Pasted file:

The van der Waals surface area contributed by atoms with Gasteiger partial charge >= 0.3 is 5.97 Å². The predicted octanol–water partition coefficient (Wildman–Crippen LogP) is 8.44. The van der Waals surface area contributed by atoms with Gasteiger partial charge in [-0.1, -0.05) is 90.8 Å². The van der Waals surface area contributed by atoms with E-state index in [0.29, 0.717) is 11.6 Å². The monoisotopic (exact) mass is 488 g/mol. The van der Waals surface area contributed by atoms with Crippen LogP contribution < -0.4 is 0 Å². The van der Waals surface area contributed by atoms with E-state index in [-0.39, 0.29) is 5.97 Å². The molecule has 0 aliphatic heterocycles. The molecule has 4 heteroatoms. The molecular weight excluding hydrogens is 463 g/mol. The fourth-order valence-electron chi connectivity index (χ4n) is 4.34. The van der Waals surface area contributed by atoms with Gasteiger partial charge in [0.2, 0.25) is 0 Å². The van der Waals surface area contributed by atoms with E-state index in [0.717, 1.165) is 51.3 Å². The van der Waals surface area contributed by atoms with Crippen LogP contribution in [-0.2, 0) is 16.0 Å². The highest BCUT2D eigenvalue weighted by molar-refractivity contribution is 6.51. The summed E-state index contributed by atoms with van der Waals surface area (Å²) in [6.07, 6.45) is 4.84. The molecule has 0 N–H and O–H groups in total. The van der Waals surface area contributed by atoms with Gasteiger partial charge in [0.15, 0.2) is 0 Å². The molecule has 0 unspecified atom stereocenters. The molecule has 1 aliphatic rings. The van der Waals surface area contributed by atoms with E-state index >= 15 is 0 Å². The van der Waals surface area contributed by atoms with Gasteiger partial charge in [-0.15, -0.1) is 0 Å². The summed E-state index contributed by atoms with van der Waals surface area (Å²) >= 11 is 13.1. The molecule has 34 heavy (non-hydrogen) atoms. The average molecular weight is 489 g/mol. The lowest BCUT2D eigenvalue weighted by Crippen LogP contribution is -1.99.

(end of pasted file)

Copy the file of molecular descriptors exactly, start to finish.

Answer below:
The van der Waals surface area contributed by atoms with Gasteiger partial charge >= 0.3 is 5.97 Å². The predicted octanol–water partition coefficient (Wildman–Crippen LogP) is 8.44. The van der Waals surface area contributed by atoms with Gasteiger partial charge in [-0.1, -0.05) is 90.8 Å². The van der Waals surface area contributed by atoms with E-state index in [0.29, 0.717) is 11.6 Å². The monoisotopic (exact) mass is 488 g/mol. The van der Waals surface area contributed by atoms with Crippen LogP contribution < -0.4 is 0 Å². The van der Waals surface area contributed by atoms with E-state index in [-0.39, 0.29) is 5.97 Å². The molecule has 0 aliphatic heterocycles. The molecule has 4 heteroatoms. The molecular weight excluding hydrogens is 463 g/mol. The fourth-order valence-electron chi connectivity index (χ4n) is 4.34. The van der Waals surface area contributed by atoms with Gasteiger partial charge in [0.2, 0.25) is 0 Å². The van der Waals surface area contributed by atoms with E-state index in [0.717, 1.165) is 51.3 Å². The van der Waals surface area contributed by atoms with Crippen LogP contribution in [-0.2, 0) is 16.0 Å². The highest BCUT2D eigenvalue weighted by molar-refractivity contribution is 6.51. The summed E-state index contributed by atoms with van der Waals surface area (Å²) in [6.07, 6.45) is 4.84. The molecule has 0 N–H and O–H groups in total. The van der Waals surface area contributed by atoms with Gasteiger partial charge in [0.15, 0.2) is 0 Å². The molecule has 0 unspecified atom stereocenters. The molecule has 1 aliphatic rings. The van der Waals surface area contributed by atoms with E-state index >= 15 is 0 Å². The van der Waals surface area contributed by atoms with Gasteiger partial charge in [-0.15, -0.1) is 0 Å². The summed E-state index contributed by atoms with van der Waals surface area (Å²) >= 11 is 13.1. The molecule has 34 heavy (non-hydrogen) atoms. The average molecular weight is 489 g/mol. The lowest BCUT2D eigenvalue weighted by Crippen LogP contribution is -1.99.